| 7.4°C Belfast

Close

Premium

Criminal intent: Goodfellas revolutionised the gangster movie by focusing on the underlings rather than the bosses


Close

Game changer: Goodfellas with (from left) Ray Liotta, Robert De Niro and Joe Pesci

Game changer: Goodfellas with (from left) Ray Liotta, Robert De Niro and Joe Pesci

Glamorous times: Lorraine Bracco with Liotta

Glamorous times: Lorraine Bracco with Liotta

Channel 5

Game changer: Goodfellas with (from left) Ray Liotta, Robert De Niro and Joe Pesci

On September 19, 1990, Martin Scorsese released his two-and-a-half-hour crime epic Goodfellas. Made in a creative frenzy in the summer of 1989, it was based on a book by crime writer Nicholas Pileggi called Wiseguy, which had lifted the lid on the often surprisingly mundane lives of New York gangsters.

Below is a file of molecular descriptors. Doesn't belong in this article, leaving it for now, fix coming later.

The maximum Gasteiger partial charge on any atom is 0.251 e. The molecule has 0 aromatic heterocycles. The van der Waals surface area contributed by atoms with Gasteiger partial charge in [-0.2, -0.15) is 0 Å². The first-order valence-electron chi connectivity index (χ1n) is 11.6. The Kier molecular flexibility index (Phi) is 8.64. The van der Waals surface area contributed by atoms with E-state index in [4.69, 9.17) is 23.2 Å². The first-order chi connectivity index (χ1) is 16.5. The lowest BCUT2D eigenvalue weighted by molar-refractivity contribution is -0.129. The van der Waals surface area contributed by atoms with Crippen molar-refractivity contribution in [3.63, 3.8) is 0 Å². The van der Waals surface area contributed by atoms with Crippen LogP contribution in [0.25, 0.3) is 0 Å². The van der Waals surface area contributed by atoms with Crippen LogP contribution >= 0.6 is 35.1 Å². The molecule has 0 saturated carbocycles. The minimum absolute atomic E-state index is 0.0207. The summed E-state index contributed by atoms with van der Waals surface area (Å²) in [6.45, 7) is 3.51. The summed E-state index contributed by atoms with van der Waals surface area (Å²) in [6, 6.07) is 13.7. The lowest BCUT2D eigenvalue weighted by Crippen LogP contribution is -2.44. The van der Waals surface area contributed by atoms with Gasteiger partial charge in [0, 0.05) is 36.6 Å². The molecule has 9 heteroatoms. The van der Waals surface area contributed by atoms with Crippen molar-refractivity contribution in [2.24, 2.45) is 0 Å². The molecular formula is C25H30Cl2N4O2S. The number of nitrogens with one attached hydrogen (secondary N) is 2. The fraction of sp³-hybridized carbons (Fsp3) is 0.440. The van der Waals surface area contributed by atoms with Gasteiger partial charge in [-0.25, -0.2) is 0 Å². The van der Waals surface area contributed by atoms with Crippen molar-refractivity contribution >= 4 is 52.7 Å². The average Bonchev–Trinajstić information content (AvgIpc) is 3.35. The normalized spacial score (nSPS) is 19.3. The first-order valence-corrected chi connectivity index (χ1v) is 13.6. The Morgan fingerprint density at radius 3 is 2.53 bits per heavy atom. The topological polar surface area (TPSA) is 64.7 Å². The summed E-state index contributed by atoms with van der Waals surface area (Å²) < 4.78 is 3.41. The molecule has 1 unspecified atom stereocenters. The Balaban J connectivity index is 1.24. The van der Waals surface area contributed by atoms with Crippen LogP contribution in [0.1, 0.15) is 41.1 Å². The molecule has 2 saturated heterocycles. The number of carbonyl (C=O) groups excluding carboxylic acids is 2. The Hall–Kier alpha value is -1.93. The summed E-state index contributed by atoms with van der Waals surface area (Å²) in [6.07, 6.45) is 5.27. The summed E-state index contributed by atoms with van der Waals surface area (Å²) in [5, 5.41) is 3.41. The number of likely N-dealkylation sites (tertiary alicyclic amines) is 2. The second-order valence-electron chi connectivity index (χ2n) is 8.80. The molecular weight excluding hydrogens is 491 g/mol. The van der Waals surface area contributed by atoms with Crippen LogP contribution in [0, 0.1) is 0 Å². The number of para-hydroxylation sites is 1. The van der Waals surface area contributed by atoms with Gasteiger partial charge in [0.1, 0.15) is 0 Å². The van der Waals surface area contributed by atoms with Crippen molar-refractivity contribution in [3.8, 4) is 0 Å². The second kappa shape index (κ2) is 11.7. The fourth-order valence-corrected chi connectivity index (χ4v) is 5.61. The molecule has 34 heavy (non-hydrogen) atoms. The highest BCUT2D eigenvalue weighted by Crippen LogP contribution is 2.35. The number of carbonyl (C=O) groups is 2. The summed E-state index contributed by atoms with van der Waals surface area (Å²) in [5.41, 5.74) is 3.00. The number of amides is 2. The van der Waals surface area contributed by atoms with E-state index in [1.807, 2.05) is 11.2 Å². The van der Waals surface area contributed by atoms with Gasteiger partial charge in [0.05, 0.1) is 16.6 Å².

Scorsese, who grew up in Little Italy, had always been fascinated by the flashy mobsters who dominated the era and wondered how they lived. That made Goodfellas a personal picture for him and a chance to explore the contradictions that gangsters embodied for Italian-Americans.

Initially, though, it seemed like Goodfellas was going to be controversial. The violence was shocking, even transgressive for its time, and test audiences also found the director's stylistic flashes challenging: at the first screening there were 40 walkouts in the first 10 minutes.